Google has started deploying anti-phishing security checks for users of its iOS Gmail app, the Internet giant has announced. When users tap on a link Gmail believes to be suspicious, a warning is displayed, advising users to think twice before proceeding.
The rollout includes similar security checks to those offered to Android users in May, reveals the G Suite team, which provides information about new features and improvements for G Suite customers.
When users receive the warning pictured below, the team recommends that “you use caution before proceeding, because the link is likely unsafe. Only proceed if you’re confident there’s no risk.”
“These warnings are intended to prevent harmful phishing attacks and help you keep your account safe,” the team adds.
Phishing has taken a back seat to ransomware in recent years, but that’s not to say it is any less dangerous. In fact, like most other forms of malware, phishing attacks are becoming more sophisticated and harder to catch by the day.
In May this year, Google users were hit with an advanced phishing scheme involving a fake Google Docs application. The spoof posed as a regular email from someone the receiver knew, like a friend or family member. It included a fake Google Docs link that, when clicked, gave hackers full access to the user’s account. Then, using worm-like behavior, the fake Docs app used the account to send the same email to all the user’s contacts, replicating itself.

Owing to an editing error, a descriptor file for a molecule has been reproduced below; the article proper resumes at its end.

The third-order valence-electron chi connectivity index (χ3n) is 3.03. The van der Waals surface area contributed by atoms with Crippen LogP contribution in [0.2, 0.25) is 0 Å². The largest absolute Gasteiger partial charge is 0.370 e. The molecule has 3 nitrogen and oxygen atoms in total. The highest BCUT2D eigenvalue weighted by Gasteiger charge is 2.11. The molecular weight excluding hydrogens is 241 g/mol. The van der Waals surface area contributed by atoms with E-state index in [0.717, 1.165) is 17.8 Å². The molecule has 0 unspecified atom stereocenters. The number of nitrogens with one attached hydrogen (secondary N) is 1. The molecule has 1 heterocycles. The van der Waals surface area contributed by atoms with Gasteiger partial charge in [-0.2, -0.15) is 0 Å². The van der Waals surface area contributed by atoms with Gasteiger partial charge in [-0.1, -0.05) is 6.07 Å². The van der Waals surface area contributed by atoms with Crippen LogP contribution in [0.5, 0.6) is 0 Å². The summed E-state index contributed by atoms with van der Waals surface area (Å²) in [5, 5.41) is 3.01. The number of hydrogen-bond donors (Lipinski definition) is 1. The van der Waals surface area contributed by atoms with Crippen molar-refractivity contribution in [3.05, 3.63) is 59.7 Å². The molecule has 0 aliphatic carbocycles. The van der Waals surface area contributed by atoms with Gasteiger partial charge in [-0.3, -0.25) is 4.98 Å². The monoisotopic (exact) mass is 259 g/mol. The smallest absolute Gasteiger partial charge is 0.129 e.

Phishing schemes involving file-sharing and cloud storage services soared in the first quarter of 2016, taking the lead as the most-targeted sector, ahead of the retail and payment industries.
Research by Bitdefender’s Antispam Lab revealed at the time that one in five malicious URLs used a file-sharing service to deliver malicious payloads.
“Phishing remains a highly effective attack vector that is responsible for an increasingly significant percentage of data loss incidents affecting both end users and companies,” Adrian Popescu, Team Leader of Bitdefender Antimalware Lab, said at the time.
In July, at the Black Hat hacker convention in Las Vegas, a security engineer working at a mobile payment company, showed how phishing scams are getting so good they can even trick tech-savvy users.
Typically, a phishing scheme impersonates a widely known website or service, like Facebook, or an email from companies like PayPal, Apple or Google, asking users to enter their credentials to download a certain file, or to validate their account. Hackers then capture the data and use it for financial gain.
Users should only click on links they can trust. If in doubt, simply hovering with the mouse pointer over the URL can reveal whether the source is what it claims to be.